Orton sees Iran as adopting the same model in Iraq as it did in Lebanon in the 1980s, when it split Hezbollah from Amal, previously the dominant Shiite militia in the country. “The use of ‘new’ pseudo-groups or fronts, where they exist — some are entirely imaginary, existing solely online to claim recent attacks — is just the latest iteration of this effort to embed the Islamic Revolution in local conditions.”

That effort appears to be back on track following Soleimani’s killing. Hashd seems to be succeeding in spreading its control over broad areas of the northern Middle East. Musleh, the man at the center of the latest clashes between the militia and central government in Baghdad, is head of the Hashd in Anbar, traditionally a Sunni stronghold.

Hashd fighters have taken part in battles in neighboring Syria to help Iran prop up the Assad regime in Damascus. Hashd groups also proved instrumental in Iran’s ability to move weapons overland across Iraq into Syria.

Groups such as Kataib Hezbollah control important border points with Syria in both Anbar and Nineveh in northern Iraq, in addition to their own smuggling routes. “They are able to move men and material back and forth at will,” Wing told Arab News, referring to the paramilitary forces.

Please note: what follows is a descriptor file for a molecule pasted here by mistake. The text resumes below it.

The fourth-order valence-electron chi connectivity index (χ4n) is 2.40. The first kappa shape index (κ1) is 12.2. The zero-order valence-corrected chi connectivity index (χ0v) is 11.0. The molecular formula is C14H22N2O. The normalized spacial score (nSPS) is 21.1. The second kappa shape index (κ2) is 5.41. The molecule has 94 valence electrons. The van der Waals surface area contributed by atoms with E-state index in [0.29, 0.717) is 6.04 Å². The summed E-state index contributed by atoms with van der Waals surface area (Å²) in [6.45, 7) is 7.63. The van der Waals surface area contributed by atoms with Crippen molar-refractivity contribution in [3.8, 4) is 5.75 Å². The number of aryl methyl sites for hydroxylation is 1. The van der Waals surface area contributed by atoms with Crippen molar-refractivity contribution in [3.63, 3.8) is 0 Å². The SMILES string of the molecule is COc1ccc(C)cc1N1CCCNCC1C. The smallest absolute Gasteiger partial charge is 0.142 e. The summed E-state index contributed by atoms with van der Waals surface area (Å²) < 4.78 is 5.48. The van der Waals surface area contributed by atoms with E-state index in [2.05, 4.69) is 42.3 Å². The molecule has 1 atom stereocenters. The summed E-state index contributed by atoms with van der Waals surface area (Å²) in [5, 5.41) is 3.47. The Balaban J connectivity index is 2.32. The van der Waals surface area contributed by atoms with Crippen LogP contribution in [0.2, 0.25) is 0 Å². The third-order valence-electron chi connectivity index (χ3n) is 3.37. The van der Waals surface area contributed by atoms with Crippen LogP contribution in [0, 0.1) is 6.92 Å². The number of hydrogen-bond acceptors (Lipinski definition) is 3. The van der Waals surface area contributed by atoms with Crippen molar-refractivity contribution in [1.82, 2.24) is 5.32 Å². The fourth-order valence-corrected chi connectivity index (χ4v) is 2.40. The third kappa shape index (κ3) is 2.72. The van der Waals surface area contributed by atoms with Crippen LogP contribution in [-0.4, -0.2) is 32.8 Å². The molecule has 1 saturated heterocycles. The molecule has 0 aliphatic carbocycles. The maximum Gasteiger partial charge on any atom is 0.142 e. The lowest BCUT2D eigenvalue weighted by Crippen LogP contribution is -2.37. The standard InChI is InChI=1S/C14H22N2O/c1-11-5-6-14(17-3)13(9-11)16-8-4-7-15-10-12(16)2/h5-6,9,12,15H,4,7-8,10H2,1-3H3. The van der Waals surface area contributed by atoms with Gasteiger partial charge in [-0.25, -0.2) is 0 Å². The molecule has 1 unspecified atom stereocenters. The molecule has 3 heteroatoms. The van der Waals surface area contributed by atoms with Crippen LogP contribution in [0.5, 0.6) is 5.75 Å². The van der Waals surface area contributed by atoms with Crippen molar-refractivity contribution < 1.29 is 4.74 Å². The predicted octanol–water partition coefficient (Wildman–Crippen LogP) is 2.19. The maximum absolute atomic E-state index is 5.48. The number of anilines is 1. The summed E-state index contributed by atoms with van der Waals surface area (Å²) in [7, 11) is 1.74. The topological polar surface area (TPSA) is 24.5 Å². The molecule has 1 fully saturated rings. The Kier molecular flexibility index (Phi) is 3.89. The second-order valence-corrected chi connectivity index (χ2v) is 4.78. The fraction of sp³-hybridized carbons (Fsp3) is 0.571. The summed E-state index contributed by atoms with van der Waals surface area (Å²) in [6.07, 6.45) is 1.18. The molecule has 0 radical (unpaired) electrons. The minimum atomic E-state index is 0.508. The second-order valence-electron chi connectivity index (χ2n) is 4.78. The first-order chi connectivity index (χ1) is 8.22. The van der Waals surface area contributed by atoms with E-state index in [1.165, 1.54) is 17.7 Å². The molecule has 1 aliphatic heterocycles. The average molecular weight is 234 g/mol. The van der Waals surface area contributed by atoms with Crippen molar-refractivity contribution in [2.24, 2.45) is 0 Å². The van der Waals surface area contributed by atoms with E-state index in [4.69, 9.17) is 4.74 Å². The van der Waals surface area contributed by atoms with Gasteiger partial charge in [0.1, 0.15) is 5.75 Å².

That said, Iran has been forced to change tactics in response to risks from the Israeli Air Force. Instead of shipping missiles through Iraq to its militia proxies in Syria, it has begun delivering smaller pieces of equipment along with advisers. These are much less detectable.

Given all that it has invested in these networks, the analysts are skeptical that Iran will relinquish control over them, even if it means a comprehensive nuclear deal with the US and Western powers that includes extensive sanctions relief for its economy.

“Iran will never ‘cut off’ any of the Iraqi militias, Hezbollah or the Houthis, because it cannot; they are integral, organic parts of the revolution,” Orton told Arab News.

“Any proposal in the nuclear negotiations for Iran to in some way trade its ‘proxies’ is a non-starter as such.”

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Twitter: @pauliddon

 


Another 50 migrants rescued off Libyan coast in past two days

Another 50 migrants rescued off Libyan coast in past two days
Updated 18 October 2021

Another 50 migrants rescued off Libyan coast in past two days

Another 50 migrants rescued off Libyan coast in past two days